Carrying capacity of a pasture
A pasture that supported 100 head of mature cattle for two months (without harming livestock or pasture condition) has provided 200 AUMs of forage. This means that carrying capacity of the pasture was at least 200 AUMs for that year.
Misconception problems!
New owner Jake buys this ranch and has a hard time carrying 275 pairs on the ranch over the next three years. And the 200 AUM pasture only seems to support 200 head for a couple of weeks (100 AUMs).
He’s ready to sue somebody. What happened? This is where the misconceptions about carrying capacity enter the picture.
0312pc_sindelar_3■ Misconception 1 – Carrying capacity is a fixed number, e.g., the carrying capacity of this ranch is 400 AUs and the carrying capacity of the pasture is 200 AUMs.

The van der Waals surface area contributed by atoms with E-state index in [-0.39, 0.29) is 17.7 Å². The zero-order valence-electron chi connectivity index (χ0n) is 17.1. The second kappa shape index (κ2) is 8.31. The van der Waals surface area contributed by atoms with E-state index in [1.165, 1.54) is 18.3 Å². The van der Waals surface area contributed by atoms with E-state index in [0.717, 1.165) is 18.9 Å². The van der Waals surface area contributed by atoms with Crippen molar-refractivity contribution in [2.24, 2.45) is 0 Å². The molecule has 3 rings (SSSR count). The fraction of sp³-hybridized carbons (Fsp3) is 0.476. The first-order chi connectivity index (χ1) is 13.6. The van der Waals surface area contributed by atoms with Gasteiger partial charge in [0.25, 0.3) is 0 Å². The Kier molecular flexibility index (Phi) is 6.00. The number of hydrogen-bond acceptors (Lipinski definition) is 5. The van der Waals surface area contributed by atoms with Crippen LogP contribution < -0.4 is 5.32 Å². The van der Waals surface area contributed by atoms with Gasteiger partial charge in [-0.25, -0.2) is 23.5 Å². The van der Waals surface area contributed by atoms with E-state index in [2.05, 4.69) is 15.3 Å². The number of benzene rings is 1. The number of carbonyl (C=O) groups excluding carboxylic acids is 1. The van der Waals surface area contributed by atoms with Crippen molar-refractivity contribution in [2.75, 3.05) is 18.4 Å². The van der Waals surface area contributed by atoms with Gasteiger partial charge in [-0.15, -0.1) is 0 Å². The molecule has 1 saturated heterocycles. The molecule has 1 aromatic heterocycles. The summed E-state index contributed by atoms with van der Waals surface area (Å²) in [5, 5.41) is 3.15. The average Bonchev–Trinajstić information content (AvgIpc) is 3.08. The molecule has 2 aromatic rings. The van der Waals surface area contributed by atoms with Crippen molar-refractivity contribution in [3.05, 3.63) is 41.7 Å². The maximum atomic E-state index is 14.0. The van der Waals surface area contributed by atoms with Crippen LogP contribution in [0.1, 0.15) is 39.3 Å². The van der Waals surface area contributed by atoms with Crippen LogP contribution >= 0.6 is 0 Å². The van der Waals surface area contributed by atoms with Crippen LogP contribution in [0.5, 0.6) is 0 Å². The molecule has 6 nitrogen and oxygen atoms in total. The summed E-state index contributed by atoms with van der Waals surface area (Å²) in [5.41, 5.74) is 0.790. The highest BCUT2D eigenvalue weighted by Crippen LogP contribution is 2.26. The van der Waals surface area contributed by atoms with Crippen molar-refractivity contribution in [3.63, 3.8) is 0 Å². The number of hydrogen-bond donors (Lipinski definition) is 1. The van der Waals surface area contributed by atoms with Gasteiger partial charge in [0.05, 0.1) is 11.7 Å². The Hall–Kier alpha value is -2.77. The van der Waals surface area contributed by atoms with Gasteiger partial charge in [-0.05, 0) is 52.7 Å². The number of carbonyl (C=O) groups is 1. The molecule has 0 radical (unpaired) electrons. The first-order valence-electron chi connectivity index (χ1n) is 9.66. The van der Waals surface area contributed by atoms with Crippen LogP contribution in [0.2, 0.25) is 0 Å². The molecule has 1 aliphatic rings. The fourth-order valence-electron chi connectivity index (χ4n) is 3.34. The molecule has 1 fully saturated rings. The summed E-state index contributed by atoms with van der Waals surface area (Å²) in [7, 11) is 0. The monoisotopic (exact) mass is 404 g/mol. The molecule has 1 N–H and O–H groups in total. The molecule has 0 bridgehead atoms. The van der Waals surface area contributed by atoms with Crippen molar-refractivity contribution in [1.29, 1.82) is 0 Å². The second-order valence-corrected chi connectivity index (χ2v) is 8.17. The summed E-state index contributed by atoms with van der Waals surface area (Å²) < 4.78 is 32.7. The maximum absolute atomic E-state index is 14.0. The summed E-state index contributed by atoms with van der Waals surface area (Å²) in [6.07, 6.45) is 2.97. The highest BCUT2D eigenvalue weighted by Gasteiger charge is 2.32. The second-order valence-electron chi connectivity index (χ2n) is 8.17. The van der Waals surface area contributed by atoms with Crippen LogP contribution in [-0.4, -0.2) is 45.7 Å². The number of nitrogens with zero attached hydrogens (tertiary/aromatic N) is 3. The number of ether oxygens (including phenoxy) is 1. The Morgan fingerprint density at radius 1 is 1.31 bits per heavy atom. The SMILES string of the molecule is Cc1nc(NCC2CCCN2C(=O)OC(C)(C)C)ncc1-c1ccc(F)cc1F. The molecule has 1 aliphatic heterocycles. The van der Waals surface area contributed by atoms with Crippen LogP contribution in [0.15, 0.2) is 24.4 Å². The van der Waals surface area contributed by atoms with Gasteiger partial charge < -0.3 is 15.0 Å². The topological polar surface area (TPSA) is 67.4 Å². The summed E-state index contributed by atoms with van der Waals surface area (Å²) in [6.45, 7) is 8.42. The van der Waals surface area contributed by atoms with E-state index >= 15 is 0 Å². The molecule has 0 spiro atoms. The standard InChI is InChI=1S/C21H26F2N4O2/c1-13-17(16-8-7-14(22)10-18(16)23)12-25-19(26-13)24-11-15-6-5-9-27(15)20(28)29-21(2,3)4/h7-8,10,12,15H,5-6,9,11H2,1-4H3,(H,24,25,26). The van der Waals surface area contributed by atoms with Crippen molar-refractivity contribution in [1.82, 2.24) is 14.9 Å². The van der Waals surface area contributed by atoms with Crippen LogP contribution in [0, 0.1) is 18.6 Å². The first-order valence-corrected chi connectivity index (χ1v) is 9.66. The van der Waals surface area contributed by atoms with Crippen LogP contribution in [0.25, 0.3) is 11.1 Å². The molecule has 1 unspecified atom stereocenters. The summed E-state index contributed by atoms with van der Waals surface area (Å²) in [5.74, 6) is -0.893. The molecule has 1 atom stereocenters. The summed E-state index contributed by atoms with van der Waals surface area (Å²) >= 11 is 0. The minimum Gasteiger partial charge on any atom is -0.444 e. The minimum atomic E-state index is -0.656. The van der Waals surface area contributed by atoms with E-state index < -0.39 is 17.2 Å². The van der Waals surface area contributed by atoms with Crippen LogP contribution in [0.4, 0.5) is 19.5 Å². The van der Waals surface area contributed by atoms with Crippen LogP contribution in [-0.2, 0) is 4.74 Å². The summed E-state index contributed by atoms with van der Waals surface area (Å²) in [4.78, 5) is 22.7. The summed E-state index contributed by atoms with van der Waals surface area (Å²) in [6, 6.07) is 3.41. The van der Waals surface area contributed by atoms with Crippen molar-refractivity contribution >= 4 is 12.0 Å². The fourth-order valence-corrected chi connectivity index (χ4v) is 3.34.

■ Misconception 2 – Carrying capacity of a ranch is the same for any owner or manager.
In our example, the carrying capacity of the ranch was shown to be at least 400 AUs and that of the pasture was shown to be at least 200 AUMs for a particular year.
Let’s suppose the ranch that carried 400 AUs in year one had to destock by 100 head in year two. Wasn’t the minimal carrying capacity of the ranch shown to be 400 AUs? What went wrong?
And let’s assume the pasture that successfully carried 100 head for two months in year one ran out of feed within a month in year two.
What went wrong? Wasn’t the minimal carrying capacity of the pasture 200 AUMs? Here are a couple of likely possibilities (and there are others), each of which is not at all uncommon:
1. Year one was a “normal” or above-average year with good growing conditions. Year two was a drought year. Forage production declined by 100 to 150 percent (not unusual).
2. The ranch changed ownership between years one and two. The new owner or manager was unable to harvest as much forage in the pasture or on the ranch as the previous owner or manager.